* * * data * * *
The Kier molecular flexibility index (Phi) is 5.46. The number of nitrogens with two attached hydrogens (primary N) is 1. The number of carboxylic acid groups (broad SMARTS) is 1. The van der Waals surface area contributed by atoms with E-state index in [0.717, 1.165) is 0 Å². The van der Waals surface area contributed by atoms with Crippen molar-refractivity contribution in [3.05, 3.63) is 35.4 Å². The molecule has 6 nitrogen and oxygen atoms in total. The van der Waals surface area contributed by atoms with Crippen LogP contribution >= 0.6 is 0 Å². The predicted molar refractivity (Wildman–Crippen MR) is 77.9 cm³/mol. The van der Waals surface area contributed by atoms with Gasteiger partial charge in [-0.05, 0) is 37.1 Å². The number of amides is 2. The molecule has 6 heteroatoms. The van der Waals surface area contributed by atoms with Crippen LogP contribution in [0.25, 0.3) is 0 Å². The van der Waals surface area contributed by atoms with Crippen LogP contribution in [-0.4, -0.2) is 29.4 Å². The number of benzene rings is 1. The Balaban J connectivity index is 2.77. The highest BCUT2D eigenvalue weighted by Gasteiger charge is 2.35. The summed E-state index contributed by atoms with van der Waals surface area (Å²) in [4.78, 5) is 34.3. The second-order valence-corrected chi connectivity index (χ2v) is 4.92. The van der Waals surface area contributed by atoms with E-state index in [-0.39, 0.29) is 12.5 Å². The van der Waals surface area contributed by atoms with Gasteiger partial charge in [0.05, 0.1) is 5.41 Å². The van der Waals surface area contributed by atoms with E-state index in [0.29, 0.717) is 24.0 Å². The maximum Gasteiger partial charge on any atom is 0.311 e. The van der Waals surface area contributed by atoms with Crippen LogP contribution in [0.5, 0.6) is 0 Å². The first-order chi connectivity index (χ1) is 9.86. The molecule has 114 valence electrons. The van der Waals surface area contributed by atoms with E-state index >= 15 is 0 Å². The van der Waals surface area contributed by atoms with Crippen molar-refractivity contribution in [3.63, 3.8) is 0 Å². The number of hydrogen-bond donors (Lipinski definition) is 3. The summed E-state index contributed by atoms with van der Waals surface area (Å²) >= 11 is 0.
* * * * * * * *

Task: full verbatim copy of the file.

The Kier molecular flexibility index (Phi) is 5.46. The number of nitrogens with two attached hydrogens (primary N) is 1. The number of carboxylic acid groups (broad SMARTS) is 1. The van der Waals surface area contributed by atoms with E-state index in [0.717, 1.165) is 0 Å². The van der Waals surface area contributed by atoms with Crippen molar-refractivity contribution in [3.05, 3.63) is 35.4 Å². The molecule has 6 nitrogen and oxygen atoms in total. The van der Waals surface area contributed by atoms with Crippen LogP contribution >= 0.6 is 0 Å². The predicted molar refractivity (Wildman–Crippen MR) is 77.9 cm³/mol. The van der Waals surface area contributed by atoms with Gasteiger partial charge in [-0.05, 0) is 37.1 Å². The number of amides is 2. The molecule has 6 heteroatoms. The van der Waals surface area contributed by atoms with Crippen LogP contribution in [0.25, 0.3) is 0 Å². The van der Waals surface area contributed by atoms with Crippen LogP contribution in [-0.4, -0.2) is 29.4 Å². The number of benzene rings is 1. The Balaban J connectivity index is 2.77. The highest BCUT2D eigenvalue weighted by Gasteiger charge is 2.35. The summed E-state index contributed by atoms with van der Waals surface area (Å²) in [4.78, 5) is 34.3. The second-order valence-corrected chi connectivity index (χ2v) is 4.92. The van der Waals surface area contributed by atoms with E-state index in [-0.39, 0.29) is 12.5 Å². The van der Waals surface area contributed by atoms with Gasteiger partial charge in [0.05, 0.1) is 5.41 Å². The van der Waals surface area contributed by atoms with E-state index in [0.29, 0.717) is 24.0 Å². The maximum Gasteiger partial charge on any atom is 0.311 e. The van der Waals surface area contributed by atoms with Crippen LogP contribution in [0.5, 0.6) is 0 Å². The first-order chi connectivity index (χ1) is 9.86. The molecule has 114 valence electrons. The van der Waals surface area contributed by atoms with E-state index >= 15 is 0 Å². The van der Waals surface area contributed by atoms with Crippen molar-refractivity contribution in [3.63, 3.8) is 0 Å². The number of hydrogen-bond donors (Lipinski definition) is 3. The summed E-state index contributed by atoms with van der Waals surface area (Å²) >= 11 is 0.